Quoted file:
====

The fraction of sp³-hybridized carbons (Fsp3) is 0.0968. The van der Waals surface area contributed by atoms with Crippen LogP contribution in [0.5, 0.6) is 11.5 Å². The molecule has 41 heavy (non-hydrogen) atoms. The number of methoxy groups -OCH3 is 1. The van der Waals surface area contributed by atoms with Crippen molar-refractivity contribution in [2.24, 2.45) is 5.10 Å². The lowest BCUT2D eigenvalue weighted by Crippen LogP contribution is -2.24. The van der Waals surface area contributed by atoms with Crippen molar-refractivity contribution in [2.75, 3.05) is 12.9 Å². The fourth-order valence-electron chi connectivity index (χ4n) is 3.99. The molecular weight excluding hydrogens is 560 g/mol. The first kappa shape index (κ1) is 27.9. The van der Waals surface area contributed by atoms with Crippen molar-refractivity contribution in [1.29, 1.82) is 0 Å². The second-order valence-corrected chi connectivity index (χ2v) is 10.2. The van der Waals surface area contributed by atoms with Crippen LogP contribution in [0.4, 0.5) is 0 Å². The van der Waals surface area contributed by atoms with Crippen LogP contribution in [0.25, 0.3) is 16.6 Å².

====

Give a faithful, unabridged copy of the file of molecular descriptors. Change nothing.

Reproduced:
The fraction of sp³-hybridized carbons (Fsp3) is 0.0968. The van der Waals surface area contributed by atoms with Crippen LogP contribution in [0.5, 0.6) is 11.5 Å². The molecule has 41 heavy (non-hydrogen) atoms. The number of methoxy groups -OCH3 is 1. The van der Waals surface area contributed by atoms with Crippen molar-refractivity contribution in [2.24, 2.45) is 5.10 Å². The lowest BCUT2D eigenvalue weighted by Crippen LogP contribution is -2.24. The van der Waals surface area contributed by atoms with Crippen molar-refractivity contribution in [2.75, 3.05) is 12.9 Å². The fourth-order valence-electron chi connectivity index (χ4n) is 3.99. The molecular weight excluding hydrogens is 560 g/mol. The first kappa shape index (κ1) is 27.9. The van der Waals surface area contributed by atoms with Crippen molar-refractivity contribution in [1.29, 1.82) is 0 Å². The second-order valence-corrected chi connectivity index (χ2v) is 10.2. The van der Waals surface area contributed by atoms with Crippen LogP contribution in [0.4, 0.5) is 0 Å². The van der Waals surface area contributed by atoms with Crippen LogP contribution in [0.25, 0.3) is 16.6 Å².